St. Botolph's Priory, Colchester

St. Botolph's Priory, Colchester

After that I headed for the town centre, where there were plenty more grand buildings of varying ages, some stone and brick, some half timbered.

Colchester

Colchester

Colchester

It was an attractive town and I enjoyed walking about it. Having not known anything at all very much about Colchester until I came here on this walk I was pleased to find that it is in fact a lovely town, despite my initial poor first impression last time.

Colchester

Colchester

Colchester

Colchester

Having satisfied myself I had seen most of interest in the town I headed back to the railway station. By now the weather had improved, but it was too late to continue my walk because after Wivenhoe it was a long way (around 10 miles) before I would reach another town and another suitable break point. So I took the train home instead, first the shuttle train back to Colchester North then the train from there back to London.

Sadly my journey did not exactly go well (and I began to regret having hung around to explore Colchester or not having driven there). As we reached the edge of London the train ground to a halt and stayed motionless for 15 minutes. Eventually the train crept forward slowly and then we reached a station called Gidea Park (I’d never heard of it) where we stopped for another 20 minutes. After no announcements had been made at all I got up and walked to the end of the carriage to find the doors open. I could see the guard standing around on the platform so it didn’t look as if we were about to depart and the train had not been scheduled to call here.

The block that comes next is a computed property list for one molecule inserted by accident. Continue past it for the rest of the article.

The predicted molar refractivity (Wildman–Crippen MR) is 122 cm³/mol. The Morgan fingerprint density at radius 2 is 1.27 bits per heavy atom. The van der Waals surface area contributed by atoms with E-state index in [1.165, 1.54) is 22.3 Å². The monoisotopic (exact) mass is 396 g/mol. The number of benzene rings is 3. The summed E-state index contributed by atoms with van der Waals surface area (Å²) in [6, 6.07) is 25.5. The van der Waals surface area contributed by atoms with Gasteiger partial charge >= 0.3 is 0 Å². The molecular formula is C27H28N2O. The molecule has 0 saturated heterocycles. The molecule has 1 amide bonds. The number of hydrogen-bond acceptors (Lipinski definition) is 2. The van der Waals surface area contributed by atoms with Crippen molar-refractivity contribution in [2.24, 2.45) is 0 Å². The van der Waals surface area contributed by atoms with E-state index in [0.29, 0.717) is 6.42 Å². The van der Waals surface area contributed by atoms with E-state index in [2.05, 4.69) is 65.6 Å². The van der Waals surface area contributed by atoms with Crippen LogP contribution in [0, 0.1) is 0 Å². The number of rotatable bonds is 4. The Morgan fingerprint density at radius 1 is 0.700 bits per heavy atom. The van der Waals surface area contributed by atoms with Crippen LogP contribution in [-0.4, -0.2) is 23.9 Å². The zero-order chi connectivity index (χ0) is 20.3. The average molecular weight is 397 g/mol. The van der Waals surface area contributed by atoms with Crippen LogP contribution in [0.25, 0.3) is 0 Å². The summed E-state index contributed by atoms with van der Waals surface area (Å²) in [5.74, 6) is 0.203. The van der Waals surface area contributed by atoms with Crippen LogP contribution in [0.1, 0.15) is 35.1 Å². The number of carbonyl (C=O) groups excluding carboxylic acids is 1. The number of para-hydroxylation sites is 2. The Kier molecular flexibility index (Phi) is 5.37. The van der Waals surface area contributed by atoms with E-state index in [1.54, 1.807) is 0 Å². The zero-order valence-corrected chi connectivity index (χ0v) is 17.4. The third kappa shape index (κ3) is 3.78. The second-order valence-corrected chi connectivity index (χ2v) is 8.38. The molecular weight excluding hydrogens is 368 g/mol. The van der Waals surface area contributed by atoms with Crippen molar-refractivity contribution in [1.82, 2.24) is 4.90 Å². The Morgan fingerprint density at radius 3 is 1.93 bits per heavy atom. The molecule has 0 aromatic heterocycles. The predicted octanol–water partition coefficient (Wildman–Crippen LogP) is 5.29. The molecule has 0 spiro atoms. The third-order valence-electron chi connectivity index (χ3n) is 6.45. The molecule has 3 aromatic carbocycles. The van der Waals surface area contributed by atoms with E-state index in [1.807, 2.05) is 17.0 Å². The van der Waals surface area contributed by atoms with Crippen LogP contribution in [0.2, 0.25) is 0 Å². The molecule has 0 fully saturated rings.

I headed down the platform to ask him what was happening to which I was told, slightly aggressively “I’ve already made two announcements explaining why we’ve stopped” and he went on to explain that there was an “incident” up ahead at Romford on the line (I think a suicide) which is why we’d stopped as the power had been turned off. I replied that I hadn’t heard anything and another passenger standing nearby also confirmed they’d heard nothing. The guard dropped his tone slightly then and asked where we had been sitting – we were both in the same carriage at the back of the long train. The guard went to check and then came and apologised and told me that he’d tested and found that the PA system was not functioning in the carriage I had been sat in. So at least it was not my fault I didn’t know what was happening!